By Bess Connolly Martell
Thomas C. Duffy, director of University Bands and an adjunct professor at the Yale School of Music, will be part of a contingent travelling to Ghana this month. Duffy recently spoke with YaleNews about how the trip came to be, what he hopes he and his students will gain from the experience, and the reciprocal nature of cultural exchange. The following is an edited version of that conversation.
How did the idea that the Yale Band travel to Ghana originate?
I’ve been at Yale for 32 years, and I’ve done 18 tours. The Yale Band was the first college band to travel internationally, so it has a long history of traveling abroad. Since my first tour I have incorporated — because I believe it’s the right thing to do — some kind of social impact when we travel. So it’s more than just going and playing concerts. When you go to a foreign country and play a concert of your music, you’re a kind of evangelist. You go, you drop off your culture, and you go home.
I have long felt that the real way to have an international experience is to have some reciprocity. When the band tours, we play the host country’s music, which is always kind of scary, and we try to end up with some kind of hybrid between our music and theirs. We don’t travel with a bubble of America around us, unaffected by where we are. That philosophy resonated well with Mark Dollhopf at the AYA [The Association of Yale Alumni]. I was planning for a trip to China this year, but President Salovey articulated [in his inaugural address] that Africa was going to be his focus. Mark Dollhopf told me about the AYA’s Ghanaian initiative. Ghana, of all of the countries in the world, is most famous for its drumming traditions, and Ghana is the area of West Africa where our Afro-Cuban and jazz rhythms come from. The Ghanaian drum masters agreed to let us record and transcribe their rhythms.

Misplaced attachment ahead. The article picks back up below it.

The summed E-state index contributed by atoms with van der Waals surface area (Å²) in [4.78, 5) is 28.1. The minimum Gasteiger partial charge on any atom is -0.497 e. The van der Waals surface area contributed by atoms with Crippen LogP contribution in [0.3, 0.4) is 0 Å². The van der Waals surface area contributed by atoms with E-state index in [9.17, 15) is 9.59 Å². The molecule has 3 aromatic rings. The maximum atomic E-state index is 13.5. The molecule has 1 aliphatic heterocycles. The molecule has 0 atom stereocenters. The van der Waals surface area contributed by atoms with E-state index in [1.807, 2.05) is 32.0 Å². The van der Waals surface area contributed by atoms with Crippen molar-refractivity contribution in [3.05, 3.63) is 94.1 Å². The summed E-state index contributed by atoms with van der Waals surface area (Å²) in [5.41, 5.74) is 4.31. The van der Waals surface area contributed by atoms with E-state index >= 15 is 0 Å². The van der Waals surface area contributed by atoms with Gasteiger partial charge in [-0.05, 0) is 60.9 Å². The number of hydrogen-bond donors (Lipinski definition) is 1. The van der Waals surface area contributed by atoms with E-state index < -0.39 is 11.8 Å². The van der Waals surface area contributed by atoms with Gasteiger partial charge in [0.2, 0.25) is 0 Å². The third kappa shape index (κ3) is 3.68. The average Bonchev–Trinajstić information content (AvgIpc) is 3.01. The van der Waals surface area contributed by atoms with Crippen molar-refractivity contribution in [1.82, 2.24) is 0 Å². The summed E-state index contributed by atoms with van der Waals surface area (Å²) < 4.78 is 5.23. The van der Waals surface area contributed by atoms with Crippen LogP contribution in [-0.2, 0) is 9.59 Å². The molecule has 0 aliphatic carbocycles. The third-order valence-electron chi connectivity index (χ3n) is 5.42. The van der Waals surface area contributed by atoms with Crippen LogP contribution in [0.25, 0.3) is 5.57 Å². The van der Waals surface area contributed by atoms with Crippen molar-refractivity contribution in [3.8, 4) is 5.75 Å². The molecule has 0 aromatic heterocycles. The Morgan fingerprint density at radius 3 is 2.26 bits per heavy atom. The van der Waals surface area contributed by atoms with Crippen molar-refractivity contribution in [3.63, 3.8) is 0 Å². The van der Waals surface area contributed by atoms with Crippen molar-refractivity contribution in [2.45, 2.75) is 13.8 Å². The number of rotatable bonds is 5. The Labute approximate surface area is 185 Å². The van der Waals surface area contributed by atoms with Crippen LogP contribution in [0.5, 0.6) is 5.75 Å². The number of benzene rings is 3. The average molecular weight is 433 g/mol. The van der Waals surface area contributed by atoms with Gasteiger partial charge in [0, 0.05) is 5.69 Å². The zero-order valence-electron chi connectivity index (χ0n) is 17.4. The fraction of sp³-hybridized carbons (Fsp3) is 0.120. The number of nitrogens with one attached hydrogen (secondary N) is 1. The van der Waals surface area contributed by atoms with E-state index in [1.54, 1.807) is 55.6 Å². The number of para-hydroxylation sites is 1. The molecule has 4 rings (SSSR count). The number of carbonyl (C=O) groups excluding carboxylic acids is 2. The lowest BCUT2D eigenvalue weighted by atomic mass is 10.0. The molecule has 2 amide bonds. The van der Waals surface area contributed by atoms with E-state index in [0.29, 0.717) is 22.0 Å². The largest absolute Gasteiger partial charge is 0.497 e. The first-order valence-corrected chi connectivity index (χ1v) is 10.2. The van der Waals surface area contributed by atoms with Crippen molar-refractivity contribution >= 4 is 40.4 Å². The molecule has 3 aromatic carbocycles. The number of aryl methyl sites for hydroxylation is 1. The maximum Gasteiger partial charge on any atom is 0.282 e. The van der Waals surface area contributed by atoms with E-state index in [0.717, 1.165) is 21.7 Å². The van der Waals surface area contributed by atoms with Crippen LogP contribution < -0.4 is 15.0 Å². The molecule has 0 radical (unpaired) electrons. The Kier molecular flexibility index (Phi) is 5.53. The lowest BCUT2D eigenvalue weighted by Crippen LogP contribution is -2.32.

What is your itinerary?
During the second week of the trip, we will go into Yamoransa each day, and a third of the band will either plant trees or install water filters, a third of the students will be doing construction, and a third will be teaching music in the schools. We are going to get our hands dirty. On three of the afternoons we are going out on buses to homes in the rural villages of Ghana. We are going to film the dying Ghanaian drumming and dancing traditions and transcribe them musically so they can be preserved digitally. Then we will give the recording and transcriptions back to the Ghanaians to use in their teaching and for their archives. The six percussion students from the Yale School of Music — who are themselves master drummers in Western music — and the Ghanaian drummers will work with each other. There will be reciprocity between these musicians from vastly different cultures.